George Washington Papers

From George Washington to Thomas Mifflin, 14 January 1784

To Thomas Mifflin

Mount Vernon 14th jany 1784


I have had the pleasure to receive your Letter of the 28th ulto by Mr Godin, & beg your Excelly to be persuaded, that I shall always be happy in opportunities of shewing every suitable attention to foreigners, & Gentn of such distinction, as those you do me the honor to introduce to my acquaintance.1

I am truly sensible Sir, that the Extract from the instructions of the Executive of Pennsylvania to their Delegates contains another most flattering proof of the favourable opinion they are pleased to entertain of my past services—Every repeated mark of the approbation of my fellow citizens (especially of those invested with so dignified an appointment) demands my particular acknowledgments. Under this impression I cannot but feel the greatest obligations to the supreme executive Council of the Commonwealth of Pennsylvania: But as my sentiments on the subject of their instructions, have been long & well known to the public, I need not repeat them to your Excellency on the present occasion.2I have therefore only to add that Mrs Washington joins me in presenting our best compliments to Mrs Mifflin, & that I have the honor to be, &a &ca.

G: Washington


1Mifflin wrote GW on 28 Dec. 1783: “This Letter will be presented to your Excellency by Mr Godin, Relation of Mr Van Berkel; who is on his Journey to South Carolina, with Mr Backer & Mr Barrow [Baron] Vos” (DLC:GW). Pieter Johan van Berckel (1725–1800) was minister from the Netherlands to the United States from 1783 to 1788. Pieter Anthony Godin later served as governor of St. Eustatius from 1789 to 1792. His companions were Cornelius Backer, Jr., of Amsterdam, and Carel de Vos van Steenwijk, who served as president of the Dutch assembly in 1795.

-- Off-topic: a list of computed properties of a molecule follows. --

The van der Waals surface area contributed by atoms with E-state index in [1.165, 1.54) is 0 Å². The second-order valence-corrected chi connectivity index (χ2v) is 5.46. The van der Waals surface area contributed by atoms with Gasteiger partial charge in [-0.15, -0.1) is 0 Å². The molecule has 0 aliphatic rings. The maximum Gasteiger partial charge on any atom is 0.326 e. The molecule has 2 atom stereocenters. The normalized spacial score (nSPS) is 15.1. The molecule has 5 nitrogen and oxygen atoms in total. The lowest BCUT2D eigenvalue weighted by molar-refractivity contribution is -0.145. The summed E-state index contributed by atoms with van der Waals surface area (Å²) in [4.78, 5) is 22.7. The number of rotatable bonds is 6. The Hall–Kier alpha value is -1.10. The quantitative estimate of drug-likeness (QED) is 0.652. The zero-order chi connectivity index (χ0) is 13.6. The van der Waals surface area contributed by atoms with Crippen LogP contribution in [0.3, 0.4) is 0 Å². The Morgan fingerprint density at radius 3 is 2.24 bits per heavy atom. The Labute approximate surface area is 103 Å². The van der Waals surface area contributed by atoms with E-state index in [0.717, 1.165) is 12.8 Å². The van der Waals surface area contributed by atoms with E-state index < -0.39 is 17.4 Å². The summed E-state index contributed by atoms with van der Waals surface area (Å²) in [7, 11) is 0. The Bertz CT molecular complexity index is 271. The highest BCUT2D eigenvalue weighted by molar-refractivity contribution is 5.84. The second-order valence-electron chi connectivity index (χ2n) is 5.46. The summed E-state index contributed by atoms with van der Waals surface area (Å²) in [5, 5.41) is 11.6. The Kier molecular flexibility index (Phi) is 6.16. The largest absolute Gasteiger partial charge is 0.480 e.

2In his letter of 28 Dec. 1783, Mifflin reported that “General Hand arrived here [New York] on Thursday and brought with him Instructions to the Delegates of Pennsylvania in Congress, from the Executive of that State—I have copied the first Part of the Instructions, which relate to your Excellency:& now enclose them” (DLC:GW). The copy that Mifflin enclosed to GW (DLC:GW) and the “Extract from the Instructions of the Supreme Executive Council of the State of Pennsylvania to their Delegates in Congress,” dated 16 Dec. 1783 and signed by Thomas Mifflin, John Montgomery, and Edward Hand (DNA:PCC, item 19), are virtually identical. The extract reads: “Tho his Excelly Genl Washington proposes in a short time to retire, yet his Illustrious Actions & Virtues render his Character so Splendid & Venerable, that it is highly probable the Admiration & Esteem of the World may make his life in a very Considerable degree public, as numbers will be desirous of seeing the great & Good Man who has so eminently Contributed to the happiness of a Nation—his very services to his Country may therefore Subject him to expences, unless he permits her gratitude to interpose.

“We are perfectly Acquainted with the disinterestedness and generosity of his Soul, he thinks himself amply rewarded for all his labors and Cares by the love and Prosperity of his fellow citizens Tis true no rewards they can bestow can be equal to his Merits, but they ought not to suffer those merits to be burthensome to him—We are convinced the People of Pennsylvania would regret such a consequence.

“We are aware of the delicacy, with which this Subject must be treated: but relying upon the good sense of Congress, we wish it may engage their early attention.”

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